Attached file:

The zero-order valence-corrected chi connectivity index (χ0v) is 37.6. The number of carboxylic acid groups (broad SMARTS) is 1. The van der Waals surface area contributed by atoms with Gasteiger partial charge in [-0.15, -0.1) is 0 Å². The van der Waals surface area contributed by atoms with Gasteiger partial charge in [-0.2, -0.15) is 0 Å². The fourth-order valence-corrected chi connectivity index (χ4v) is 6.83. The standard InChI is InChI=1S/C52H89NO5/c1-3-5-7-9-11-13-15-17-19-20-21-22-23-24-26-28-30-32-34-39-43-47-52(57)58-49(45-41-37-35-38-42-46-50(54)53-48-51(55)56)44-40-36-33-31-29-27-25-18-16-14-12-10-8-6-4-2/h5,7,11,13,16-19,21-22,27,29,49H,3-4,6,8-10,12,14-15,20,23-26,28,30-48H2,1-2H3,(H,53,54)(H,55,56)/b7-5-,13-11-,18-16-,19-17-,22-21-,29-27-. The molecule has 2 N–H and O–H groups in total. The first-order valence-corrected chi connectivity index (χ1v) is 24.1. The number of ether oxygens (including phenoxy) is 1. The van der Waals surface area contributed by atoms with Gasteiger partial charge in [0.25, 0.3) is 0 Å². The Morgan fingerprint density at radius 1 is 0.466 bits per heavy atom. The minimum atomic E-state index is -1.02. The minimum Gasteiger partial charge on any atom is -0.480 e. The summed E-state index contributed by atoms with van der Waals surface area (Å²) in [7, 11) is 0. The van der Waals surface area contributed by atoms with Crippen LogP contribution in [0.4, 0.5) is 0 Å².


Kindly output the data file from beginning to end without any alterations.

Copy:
The zero-order valence-corrected chi connectivity index (χ0v) is 37.6. The number of carboxylic acid groups (broad SMARTS) is 1. The van der Waals surface area contributed by atoms with Gasteiger partial charge in [-0.15, -0.1) is 0 Å². The van der Waals surface area contributed by atoms with Gasteiger partial charge in [-0.2, -0.15) is 0 Å². The fourth-order valence-corrected chi connectivity index (χ4v) is 6.83. The standard InChI is InChI=1S/C52H89NO5/c1-3-5-7-9-11-13-15-17-19-20-21-22-23-24-26-28-30-32-34-39-43-47-52(57)58-49(45-41-37-35-38-42-46-50(54)53-48-51(55)56)44-40-36-33-31-29-27-25-18-16-14-12-10-8-6-4-2/h5,7,11,13,16-19,21-22,27,29,49H,3-4,6,8-10,12,14-15,20,23-26,28,30-48H2,1-2H3,(H,53,54)(H,55,56)/b7-5-,13-11-,18-16-,19-17-,22-21-,29-27-. The molecule has 2 N–H and O–H groups in total. The first-order valence-corrected chi connectivity index (χ1v) is 24.1. The number of ether oxygens (including phenoxy) is 1. The van der Waals surface area contributed by atoms with Gasteiger partial charge in [0.25, 0.3) is 0 Å². The Morgan fingerprint density at radius 1 is 0.466 bits per heavy atom. The minimum atomic E-state index is -1.02. The minimum Gasteiger partial charge on any atom is -0.480 e. The summed E-state index contributed by atoms with van der Waals surface area (Å²) in [7, 11) is 0. The van der Waals surface area contributed by atoms with Crippen LogP contribution in [0.4, 0.5) is 0 Å².